Junkyard Gem: A pair of Austin Champ

In the 1950s and 1960s, the U.S. military surplus Willis MB and Ford GPW jeeps were cheap and plentiful here, but if you want your general-purpose quarter-ton military vehicle has a Rolls-Royce engine, right-hand drive and a breeding American Bantam. BRC 40 All the way back? What then? It turns out that someone in Colorado asked that question in those days, and the answer matched that of Austin Champ, now living in a self-service car cemetery in northeastern Colorado.

Following the success of the British Army’s great warfare using American-made jeeps during World War II, national pride dictated that an all-British equivalent be created for the post-war military. The process has given the world the name of the greatest car of all time, including the Nufield Guti and Ulselly Mudlark.

Eventually, “Truck, 1/4-Ton, 4×4, CT, Austin Mk.1” appeared and began equipping the British Army in 1951. Although it was suitable for off-road, it proved to be extremely expensive to build and its complex powertrain. It was hard to maintain. In the mid-1950s, the cheap and easy Land Rover took over and the last of these machines left military service in 1968.

The name Champ was applied to the civilian version, and quickly became the title applied to each of these vehicles. Although some actual champs were sold, they were almost certainly the former slaves of the Maharaja (or maybe even). His Mahima, who ruled until his death in early 1952).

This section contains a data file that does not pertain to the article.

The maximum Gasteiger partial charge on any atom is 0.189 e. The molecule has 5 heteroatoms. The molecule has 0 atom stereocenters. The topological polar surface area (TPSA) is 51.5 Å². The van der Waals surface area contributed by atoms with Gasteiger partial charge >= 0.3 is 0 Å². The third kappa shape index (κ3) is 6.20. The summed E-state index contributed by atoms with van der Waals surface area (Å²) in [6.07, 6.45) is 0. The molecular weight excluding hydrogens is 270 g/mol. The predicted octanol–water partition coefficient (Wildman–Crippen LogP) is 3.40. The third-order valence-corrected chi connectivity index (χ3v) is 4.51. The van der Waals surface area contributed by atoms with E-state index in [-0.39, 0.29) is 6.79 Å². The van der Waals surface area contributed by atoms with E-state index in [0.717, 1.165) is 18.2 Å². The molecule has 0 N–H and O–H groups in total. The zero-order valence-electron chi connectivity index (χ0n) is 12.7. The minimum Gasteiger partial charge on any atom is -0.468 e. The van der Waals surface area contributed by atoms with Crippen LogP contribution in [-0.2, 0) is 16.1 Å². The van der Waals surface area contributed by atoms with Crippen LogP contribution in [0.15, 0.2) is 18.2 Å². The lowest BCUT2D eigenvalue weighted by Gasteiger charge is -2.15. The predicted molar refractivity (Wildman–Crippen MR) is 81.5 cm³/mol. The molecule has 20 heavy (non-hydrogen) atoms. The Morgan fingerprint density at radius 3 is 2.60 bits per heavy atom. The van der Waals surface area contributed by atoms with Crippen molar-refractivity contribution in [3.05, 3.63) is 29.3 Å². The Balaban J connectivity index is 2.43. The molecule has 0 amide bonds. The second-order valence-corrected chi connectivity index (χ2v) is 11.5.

Champ got a Rolls-Royce-designed 2.8-liter displacement Straight-Four petrol engine, the ancestor of which reached the 1922 Rolls-Royce Twenty.

That A smooth-running straight-six of the roller was suitable for plutocracy, while the engine of the champ was designed as a sturdy, no-luxury military unit of the B-Range family from the beginning. Vehicles like the Humber Pig and Elvis Stallwart began to use B-range power, so Champ was in tough company. No matter how many snowy comments you have about your Silver Ghost, it is still the only second I have found in all my years of writing about a true Rolls-Royce engine and junkyard captives.

Oddly enough, this Is not The first British military vehicle I found at the U-Ranch-type yard. In 2014, I saw a legendary Southern California backyard match the 1970 Alvis Combat Vehicle, a number of reconnaissance (tracked). I have found a fair number of ex-military trucks that have been discarded year after year by the American armed forces.

It turns out that these trucks were used only by the British and Australian military, so these two could not reach the United States after working in Canada. Someone paid to bring them. After all, they’ve been parked outside, thanks to the elements for decades, and now they’re here.

Rated for six feet deep river!

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